Patrick Poon is a Hong Kong-based human rights researcher. Poon is an executive committee member and the convener of the China Affairs Group of the Justice and Peace Commission of the Hong Kong Catholic Diocese. He is also pursuing a Ph.D. at the University of Lyon in France.
Control on religious groups in China is no secret. Be it the excuse for “social stability” or “localization” of religions, the message from the Chinese government has always been clear—all religions should be completely under the control of the Chinese government, de facto the Communist Party to be more direct. There is no single day when the religious groups in China are really enjoying religious freedom in the universal and liberal sense ever since the Communist Party came to power in 1949.
From the Catholic Church to the Protestant Church, Islam, Buddhism, and Taoism, all religions have to register with the officially sanctioned agencies called “patriotic associations,” with the Catholic Patriotic Association highlighted in this article. Any religious groups that refuse to register with the government are considered “illegal,” and all of their activities are thus also considered “illegal” under the Chinese law, not to mention that the other religious groups that fall outside the above-mentioned five recognized religions are simply banned in China and branded as “evil cults,” such as Falun Gong.
The enforcement of “Administrative Measures for Religious Groups” on February 1, 2020, has again reinforced the various kinds of control in numerous regulations that the Chinese government has passed over the years, including the “Regulation on Religious Affairs” which started to be enforced on February 1, 2018. The wording of all of these regulations is always very similar, with the essence to justify the control of the Chinese government over all kinds of religious affairs, including selection and appointment of religious personnel, premises to organize religious activities, publication of religious teachings, as well as connections with foreign entities. Without the blessing of the Chinese government, religious groups, including the registered and government-sanctioned groups and the non-registered “underground” communities, simply cannot practice their religious beliefs.
Although Article 36 of China’s Constitution states very clearly that “citizens of the People’s Republic of China enjoy the freedom of religious belief,” it also puts the core message from the communist regime at the end of the article as stipulating that “religious bodies and religious affairs are not subject to any foreign domination.” What does the Chinese government mean by “foreign domination”? Take the example of Catholicism, which I have been following for years. The Holy See’s appointment of bishops and the doctrine of the pope being the supreme authority of the religion are always the core issue for Sino-Vatican relations, no matter how the Chinese government and the Holy See would try to divert attention to other issues, such as the development of the Church, whenever there is an attempt to negotiate to improve their relations.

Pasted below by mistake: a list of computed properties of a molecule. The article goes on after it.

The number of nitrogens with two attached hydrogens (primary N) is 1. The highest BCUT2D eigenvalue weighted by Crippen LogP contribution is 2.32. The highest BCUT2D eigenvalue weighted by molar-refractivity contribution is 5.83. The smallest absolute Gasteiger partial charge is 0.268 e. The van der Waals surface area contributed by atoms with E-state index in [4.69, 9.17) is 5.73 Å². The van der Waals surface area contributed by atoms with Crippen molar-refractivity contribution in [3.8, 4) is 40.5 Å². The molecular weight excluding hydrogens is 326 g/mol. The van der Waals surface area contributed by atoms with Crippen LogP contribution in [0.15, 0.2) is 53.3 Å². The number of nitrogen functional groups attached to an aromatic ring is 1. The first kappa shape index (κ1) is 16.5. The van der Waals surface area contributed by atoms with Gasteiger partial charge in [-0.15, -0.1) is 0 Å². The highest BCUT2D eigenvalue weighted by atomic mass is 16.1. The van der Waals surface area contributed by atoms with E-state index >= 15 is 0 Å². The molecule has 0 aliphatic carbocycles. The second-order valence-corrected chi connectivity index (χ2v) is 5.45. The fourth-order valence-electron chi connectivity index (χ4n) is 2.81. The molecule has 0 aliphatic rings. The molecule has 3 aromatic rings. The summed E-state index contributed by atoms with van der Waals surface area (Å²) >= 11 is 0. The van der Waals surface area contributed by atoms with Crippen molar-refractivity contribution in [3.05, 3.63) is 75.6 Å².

Another clause in Article 36 of the Chinese Constitution is also a reflection of the restrictions laid out in the “Administrative Measures for Religious Groups”— “no one may make use of religion to engage in activities that disrupt public order, impair the health of citizens or interfere with the educational system of the State.” So, what kinds of activities that would be considered “disrupting public order”? And, what behaviors would be considered “interfering with the educational system of the State”? What is written in the “Administrative Measures” and other related regulations has always included wording that activities “endangering national security” and affecting “social stability” are prohibited among religious groups and subject to criminal punishment, while it is always unclear what exactly constitutes activities “endangering national security.” In fact, any activities that are considered by the Chinese government as potentially undermining the communist regime would fall into this legal trap.
As mentioned above, Catholicism can only be legally practiced by registering with the Catholic Patriotic Association. The name of this quasi-government body speaks it all. Unless you are patriotic to the communist Chinese government, there is no way you can legally practice your religious relief. So, under such political and social reality, how could Catholics in China practice their faith in the authentic tradition of Catholicism? Likewise, this simple logic also applies to other religions in China.
Like it or not, China’s response to the international criticism of its treatment of Uighurs and other predominantly Muslim groups in the Xinjiang Uyghur Autonomous Region in northwest China is another perfect example to show how China controls ethnicity and religion with Chinese characteristics. The purpose of the internment camps, which China argues to be “vocational training” centers for the ethnic groups, is for “de-radicalization” and “de-extremification,” although a lot of concrete evidence has been made public by the media and researchers that at least over one million of Uighurs and members of other ethnic groups are detained in the camps without access to their family members.
So, is religious freedom respected in China? Unless you believe in the Chinese government’s propaganda about what “freedom of religious belief” means with Chinese characteristics, we should question why affairs like appointment of religious personnel and where to organize religious activities need government approval.